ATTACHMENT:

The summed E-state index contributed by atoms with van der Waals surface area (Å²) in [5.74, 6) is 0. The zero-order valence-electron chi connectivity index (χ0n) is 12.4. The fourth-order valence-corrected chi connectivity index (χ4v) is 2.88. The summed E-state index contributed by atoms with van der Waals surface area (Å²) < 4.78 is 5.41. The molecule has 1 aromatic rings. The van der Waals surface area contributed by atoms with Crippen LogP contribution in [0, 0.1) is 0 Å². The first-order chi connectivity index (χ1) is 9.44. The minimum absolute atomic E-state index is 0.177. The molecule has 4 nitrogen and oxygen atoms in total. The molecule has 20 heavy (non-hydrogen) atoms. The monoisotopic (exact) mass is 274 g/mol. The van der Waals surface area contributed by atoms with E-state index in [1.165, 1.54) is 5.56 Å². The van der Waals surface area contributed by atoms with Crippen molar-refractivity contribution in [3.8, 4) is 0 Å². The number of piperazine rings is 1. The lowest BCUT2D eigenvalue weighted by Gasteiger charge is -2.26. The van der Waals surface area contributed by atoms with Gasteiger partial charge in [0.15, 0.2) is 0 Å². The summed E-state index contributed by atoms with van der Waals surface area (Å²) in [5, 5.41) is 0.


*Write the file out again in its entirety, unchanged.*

The summed E-state index contributed by atoms with van der Waals surface area (Å²) in [5.74, 6) is 0. The zero-order valence-electron chi connectivity index (χ0n) is 12.4. The fourth-order valence-corrected chi connectivity index (χ4v) is 2.88. The summed E-state index contributed by atoms with van der Waals surface area (Å²) < 4.78 is 5.41. The molecule has 1 aromatic rings. The van der Waals surface area contributed by atoms with Crippen LogP contribution in [0, 0.1) is 0 Å². The first-order chi connectivity index (χ1) is 9.44. The minimum absolute atomic E-state index is 0.177. The molecule has 4 nitrogen and oxygen atoms in total. The molecule has 20 heavy (non-hydrogen) atoms. The monoisotopic (exact) mass is 274 g/mol. The van der Waals surface area contributed by atoms with E-state index in [1.165, 1.54) is 5.56 Å². The van der Waals surface area contributed by atoms with Crippen molar-refractivity contribution in [3.8, 4) is 0 Å². The number of piperazine rings is 1. The lowest BCUT2D eigenvalue weighted by Gasteiger charge is -2.26. The van der Waals surface area contributed by atoms with Gasteiger partial charge in [0.15, 0.2) is 0 Å². The summed E-state index contributed by atoms with van der Waals surface area (Å²) in [5, 5.41) is 0.